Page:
Hong Kong company reporting season

Hong Kong exchange operator HKEX expects 11pc rise in interim profit on higher market turnover

PUBLISHED : Sunday, 06 August, 2017, 5:55pm
UPDATED : Sunday, 06 August, 2017, 10:54pm

Hong Kong Exchanges and Clearing, the local bourse operator, is expected to post 11 per cent net profit growth for the first half of 2017 as a result of better market turnover and higher volume of derivative trading, according to analysts.

HKEX is expected to report on Wednesday that its second quarter net profit grew 3 per cent to HK$1.6 billion, or HK$1.34 per share, according to consensus of analysts polled by Bloomberg. They expected revenue for the quarter would be up 7 per cent to HK$3.09 billion.

Add the already announced first quarter net profit of HK$1.72 billion and the bourse operator’s first half profit is expected to reach HK$3.32 billion, up 11 per cent from HK$2.99 billion in the same period last year.

First half revenue is expected to grow 10.98 per cent to HK$6.248 billion, up from HK$5.6 billion in the first half of last year.

“In the first half of 2017 the average daily turnover was HK$76 billion which is up 12.6 per cent year on year from the first half of 2016. The higher market turnover brought in better fee income which contributes to the profit for HKEX,” said Kenny Wen, a wealth management strategist at Sun Hung Kai Financial.

“The volume of derivative products trading also reach a record high level in the first half of this year which also brought in higher fee income,” Wen said.

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HKEX earns fee income from investors on stock and derivatives products trading as well as from listing fees paid by listed companies. It also earn fee income from commodities trading from its wholly owned subsidiary London Metal Exchange, which is the world’s largest metal exchange.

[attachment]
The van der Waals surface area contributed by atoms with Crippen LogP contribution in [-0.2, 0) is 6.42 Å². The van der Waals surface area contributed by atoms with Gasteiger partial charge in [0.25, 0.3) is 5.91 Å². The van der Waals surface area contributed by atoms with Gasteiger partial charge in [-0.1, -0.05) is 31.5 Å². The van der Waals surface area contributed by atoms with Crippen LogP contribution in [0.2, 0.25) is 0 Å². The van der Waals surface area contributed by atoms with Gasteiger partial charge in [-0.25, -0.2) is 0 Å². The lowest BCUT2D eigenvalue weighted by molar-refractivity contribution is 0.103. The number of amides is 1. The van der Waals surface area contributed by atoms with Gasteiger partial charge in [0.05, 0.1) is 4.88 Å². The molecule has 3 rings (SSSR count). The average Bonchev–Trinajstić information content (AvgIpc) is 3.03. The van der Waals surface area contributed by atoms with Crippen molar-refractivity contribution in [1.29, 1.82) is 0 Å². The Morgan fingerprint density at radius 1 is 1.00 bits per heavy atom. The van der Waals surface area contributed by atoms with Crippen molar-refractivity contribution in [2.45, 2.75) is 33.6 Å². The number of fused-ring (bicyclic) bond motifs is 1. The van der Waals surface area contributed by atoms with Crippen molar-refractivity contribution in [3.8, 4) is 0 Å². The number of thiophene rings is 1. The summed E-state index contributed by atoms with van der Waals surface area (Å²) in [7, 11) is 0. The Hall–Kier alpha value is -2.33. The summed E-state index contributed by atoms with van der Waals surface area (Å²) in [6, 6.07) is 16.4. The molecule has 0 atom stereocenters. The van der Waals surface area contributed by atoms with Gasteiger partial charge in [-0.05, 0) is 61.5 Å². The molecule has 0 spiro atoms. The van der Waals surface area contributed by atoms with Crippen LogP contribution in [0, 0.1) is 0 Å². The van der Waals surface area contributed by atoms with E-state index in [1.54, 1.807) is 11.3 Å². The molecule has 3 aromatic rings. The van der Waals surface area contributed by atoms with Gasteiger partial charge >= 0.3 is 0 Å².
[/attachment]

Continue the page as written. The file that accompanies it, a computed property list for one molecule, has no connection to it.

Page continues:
Funds raised through initial public offerings in the first half totalled HK$53.6 billion, an increase of 23 per cent when compared with HK$43.6 billion for the same period last year. In terms of numbers, there were 72 newly listed companies in the first half, up 80 per cent when compared with 40 for the same period last year.

Gordon Tsui, managing director of Hantec Pacific, said the higher number of new listings and the stock connect programmes have brought in higher revenue to the exchange.

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“Since the launch of the Shenzhen and Hong Kong stock connect from December and the removal of the total quota for the stock connect scheme, we have seen more fund flows from mainlanders buying Hong Kong stocks in the first half. Mainlanders now account for about 10 per cent of all turnover of the Hong Kong stock market which boosts fee income for the exchange,” Tsui said.

Tsui said the launch of bond connect on July 3 and the two new gold futures contracts on July 10 would bring in more revenue to the exchange in the second half.

In the first quarter the exchange already reported a better than expected 20 per cent growth in its net profit to HK$1.72 billion, which was boosted by a one-off HK$55 million interest payment from the liquidation of Lehman Brothers. Excluding that, it still reported profit growth of 16 per cent to HK$1.67 billion.

HKEX chief executive Charles Li Xiaojia will host a briefing on Wednesday to discuss the results. The market will also be keen to learn more about the progress of the new third board planned for next year.

The exchange is seeking consultations until August 18 on a proposal to introduce a new board to attract more technology companies to list in Hong Kong.

The proposed new board would consist of two markets. The first is a premium market open to all investors, hosting companies that meet the eligibility requirements for a main board listing but which have a dual-class share structure currently banned on the main exchange.

The second market will be focused on start-ups and would be limited solely to professional investors.

The exchange is also keen on convincing Saudi Aramco to list in Hong Kong, expected to be the largest initial public offering worldwide, raising US$100 billion. Markets expect the Saudi Arabia oil company to sell 5 per cent of the firm, valuing the business at US$2 trillion. New York, London, Hong Kong and Tokyo are in the race to capture the listing.